Now, we have television. And the Internet.

For readers of this site and anyone else who watched every frame of The Vietnam War, it will take a long time for everything to sink in. We live in noisy, polarized times. Many people who follow the news now prefer to get information from — and find solace in — echo chambers that reinforce their predetermined beliefs and opinions. Some get their information from Fox News, others from MSNBC. Rare of the viewer who gets their news from both.

Burns and Novick took a deliberately measured approach to their marathon account of the Vietnam war — mature, adult, reasoned, even-tempered. That is the way Burns has approached his filmed histories since The Civil War in 1990, more than 25 years ago before he took on The Vietnam War with his filmmaking partner from The War, Prohibition, and Baseball: The Tenth Inning. America’s misguided ventures in Southeast Asia resulted in appalling losses, on both sides, both in terms of lives lost and futures deferred. By focusing on the details of history and telling their story with sensitivity and a commendable, often raw frankness — and by leaving it to the viewer at home to decide what to believe and judge for themselves who was right and wrong, on those occasions where it was possible to tell one from the other — Burns and Novick have pulled off a remarkable achievement.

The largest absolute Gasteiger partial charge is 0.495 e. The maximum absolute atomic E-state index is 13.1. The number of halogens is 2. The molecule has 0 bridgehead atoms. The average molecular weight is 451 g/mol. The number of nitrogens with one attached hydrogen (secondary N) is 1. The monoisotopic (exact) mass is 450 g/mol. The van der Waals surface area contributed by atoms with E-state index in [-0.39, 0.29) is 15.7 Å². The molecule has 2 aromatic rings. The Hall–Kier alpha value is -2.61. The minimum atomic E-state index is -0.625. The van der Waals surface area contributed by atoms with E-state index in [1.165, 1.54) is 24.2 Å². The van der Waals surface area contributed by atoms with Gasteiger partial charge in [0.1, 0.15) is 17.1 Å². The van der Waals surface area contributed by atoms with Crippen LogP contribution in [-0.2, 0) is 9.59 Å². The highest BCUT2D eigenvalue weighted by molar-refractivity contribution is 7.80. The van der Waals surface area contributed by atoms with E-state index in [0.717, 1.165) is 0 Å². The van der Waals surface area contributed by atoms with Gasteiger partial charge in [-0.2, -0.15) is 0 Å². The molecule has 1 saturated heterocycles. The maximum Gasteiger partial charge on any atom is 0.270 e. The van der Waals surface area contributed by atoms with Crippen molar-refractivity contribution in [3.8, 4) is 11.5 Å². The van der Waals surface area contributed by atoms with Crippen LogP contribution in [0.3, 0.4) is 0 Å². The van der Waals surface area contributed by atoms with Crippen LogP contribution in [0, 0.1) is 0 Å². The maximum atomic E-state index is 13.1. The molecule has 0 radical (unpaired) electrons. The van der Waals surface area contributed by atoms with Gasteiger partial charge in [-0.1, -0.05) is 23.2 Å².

One of the last voices to be heard over the fall of Saigon, in one of The Vietnam War’s summoning moments is that of Pulitzer Prize-winning writer, ex-Marine and foreign correspondent Philip Caputo, one of the last Americans to leave Saigon that fateful day in April 1975.

In one of the first installments of The Vietnam War, Caputo recalled how, on first arriving in-country, Vietnam struck him as a remarkably beautiful country, redolent with green rice fields, early morning mists and gently sloping hills and mountains, a tropical vision of Shangri-La. That image didn’t stay with him for long.